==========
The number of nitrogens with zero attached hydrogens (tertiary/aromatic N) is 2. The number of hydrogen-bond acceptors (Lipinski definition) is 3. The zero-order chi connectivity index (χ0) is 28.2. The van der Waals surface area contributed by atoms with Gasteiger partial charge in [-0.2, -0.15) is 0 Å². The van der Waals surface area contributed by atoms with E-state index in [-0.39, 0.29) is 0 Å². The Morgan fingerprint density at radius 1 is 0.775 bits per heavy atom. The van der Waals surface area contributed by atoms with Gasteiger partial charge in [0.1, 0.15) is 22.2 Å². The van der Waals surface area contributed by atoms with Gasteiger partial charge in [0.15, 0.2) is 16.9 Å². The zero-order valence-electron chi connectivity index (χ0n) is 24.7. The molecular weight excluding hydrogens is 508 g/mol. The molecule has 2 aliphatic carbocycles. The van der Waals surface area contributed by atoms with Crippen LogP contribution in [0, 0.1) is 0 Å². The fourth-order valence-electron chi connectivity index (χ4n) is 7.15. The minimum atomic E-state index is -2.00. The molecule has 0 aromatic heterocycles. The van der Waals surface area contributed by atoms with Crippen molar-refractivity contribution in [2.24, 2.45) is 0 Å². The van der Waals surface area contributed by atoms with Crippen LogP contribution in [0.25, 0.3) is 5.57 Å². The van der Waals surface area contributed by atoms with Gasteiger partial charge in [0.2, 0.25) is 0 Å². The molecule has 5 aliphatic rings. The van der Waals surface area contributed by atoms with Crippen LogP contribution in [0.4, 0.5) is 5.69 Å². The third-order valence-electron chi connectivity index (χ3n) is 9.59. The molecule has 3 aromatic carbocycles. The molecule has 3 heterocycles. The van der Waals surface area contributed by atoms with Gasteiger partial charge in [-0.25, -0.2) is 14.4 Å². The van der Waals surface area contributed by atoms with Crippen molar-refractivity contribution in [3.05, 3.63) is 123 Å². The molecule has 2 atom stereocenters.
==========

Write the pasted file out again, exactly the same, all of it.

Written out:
The number of nitrogens with zero attached hydrogens (tertiary/aromatic N) is 2. The number of hydrogen-bond acceptors (Lipinski definition) is 3. The zero-order chi connectivity index (χ0) is 28.2. The van der Waals surface area contributed by atoms with Gasteiger partial charge in [-0.2, -0.15) is 0 Å². The van der Waals surface area contributed by atoms with E-state index in [-0.39, 0.29) is 0 Å². The Morgan fingerprint density at radius 1 is 0.775 bits per heavy atom. The van der Waals surface area contributed by atoms with Gasteiger partial charge in [0.1, 0.15) is 22.2 Å². The van der Waals surface area contributed by atoms with Gasteiger partial charge in [0.15, 0.2) is 16.9 Å². The zero-order valence-electron chi connectivity index (χ0n) is 24.7. The molecular weight excluding hydrogens is 508 g/mol. The molecule has 2 aliphatic carbocycles. The van der Waals surface area contributed by atoms with Crippen LogP contribution in [0, 0.1) is 0 Å². The fourth-order valence-electron chi connectivity index (χ4n) is 7.15. The minimum atomic E-state index is -2.00. The molecule has 0 aromatic heterocycles. The van der Waals surface area contributed by atoms with Crippen molar-refractivity contribution in [2.24, 2.45) is 0 Å². The van der Waals surface area contributed by atoms with Crippen LogP contribution in [0.25, 0.3) is 5.57 Å². The van der Waals surface area contributed by atoms with Gasteiger partial charge in [0.2, 0.25) is 0 Å². The molecule has 5 aliphatic rings. The van der Waals surface area contributed by atoms with Crippen LogP contribution in [0.4, 0.5) is 5.69 Å². The third-order valence-electron chi connectivity index (χ3n) is 9.59. The molecule has 3 aromatic carbocycles. The molecule has 3 heterocycles. The van der Waals surface area contributed by atoms with Gasteiger partial charge in [-0.25, -0.2) is 14.4 Å². The van der Waals surface area contributed by atoms with Crippen molar-refractivity contribution in [3.05, 3.63) is 123 Å². The molecule has 2 atom stereocenters.